Modern ethnologists and philologists may scoff at this simple, to-the-point account, but it is a Scriptural fact and one that is further confirmed by history, archaeology and folklore. Historian Josephus, the first-century Jewish writer, quotes from The Sibyl in telling about the confusing of the tongues: “When all men were of one language, some of them built a high tower, as if they would thereby ascend up to heaven, but the gods sent storms of wind and overthrew the tower, and gave every one his peculiar language, and for this reason it was that the city was called Babylon.” North of Marduk temple in Babylon once stood a huge tower, and in this area archaeologist George Smith discovered a tablet with a similar account. In part the tablet reads: “The building of this illustrious tower offended the gods. In a night they threw down what they had built. They scattered them abroad, and made strange their speech. Their progress they impeded.” Various lands yield additional evidence through their folklore, testifying to the miraculous change of tongues: “Versions have been recorded from near the Zambezi and also from Ashanti; among some of the Tibeto-Burman peoples of Assam the story of a tower and confusion of speech is found. Similar tales are found in Mexico.” (The Encyclopœdia Britannica, Vol. 2, p. 839) These tower stories may vary among themselves, but the fact that they all say there was a tower and that men’s tongues were changed is noteworthy and gives the authentic Bible record support.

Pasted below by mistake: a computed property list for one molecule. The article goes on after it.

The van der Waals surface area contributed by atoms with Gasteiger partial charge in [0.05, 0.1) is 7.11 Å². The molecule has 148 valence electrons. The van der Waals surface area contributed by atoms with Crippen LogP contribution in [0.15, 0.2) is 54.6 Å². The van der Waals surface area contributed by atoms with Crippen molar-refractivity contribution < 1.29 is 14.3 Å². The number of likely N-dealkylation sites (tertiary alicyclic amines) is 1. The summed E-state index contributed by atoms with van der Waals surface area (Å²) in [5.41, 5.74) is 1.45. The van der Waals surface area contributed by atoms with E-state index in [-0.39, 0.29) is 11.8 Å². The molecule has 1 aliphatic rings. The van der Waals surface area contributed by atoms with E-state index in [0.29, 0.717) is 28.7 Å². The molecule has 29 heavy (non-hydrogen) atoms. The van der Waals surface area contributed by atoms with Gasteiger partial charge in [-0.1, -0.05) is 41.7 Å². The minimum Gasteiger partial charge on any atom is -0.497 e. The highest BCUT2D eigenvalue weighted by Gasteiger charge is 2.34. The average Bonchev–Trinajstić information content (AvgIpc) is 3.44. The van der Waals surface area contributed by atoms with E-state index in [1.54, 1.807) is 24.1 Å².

Nimrod’s plan failed, and his city, instead of proving to be Babilu (meaning “Gate of God”), became known as Babel (meaning “Confusion”). Upon abandoning their city and tower project, however, the builders carried with them Nimrod’s original idea. As a result, there are to be found in all principal cities of the Fertile Crescent massive tower temples, ziggurats or zigguratu, meaning literally “top of a mountain.” These ziggurats were always located at the highest part of the city; and the idea of an elevated place for worship is later to be found in the high places mentioned in the Bible, which places were a modification of temple towers.
LATER TEMPLE TOWERS
What the original temple of Babel or Babylon was like is not known, although discoveries by excavation shed much light on the subject. The later towers, no doubt patterned after the one at Babel, were pyramidlike in appearance. The construction of these later towers began by first raising a mound of hard-packed mud to a considerable height. The mound was then leveled and faced with burnt brick or stones if available. On this mound was laid the foundation of the tower to a height of two or three feet, which in turn was surrounded with stamped mud, thus giving more firmness to the building. Upon this foundation were constructed consecutive stages of solid mud and sun-dried bricks one above the other, each smaller in size than the one below. The stages generally numbered four, seven or eight, and upon the final stage was built a sanctuary to the god of the city. The tower at Ur was originally 200 feet long, 150 feet wide and 70 feet high. The city tower of Borsippa (Birs-Nimrud) had seven stages. Each side of the base stage was 272 feet long, and the height of the first and second stages was 26 feet each. The final stage reached to the height of 153 feet.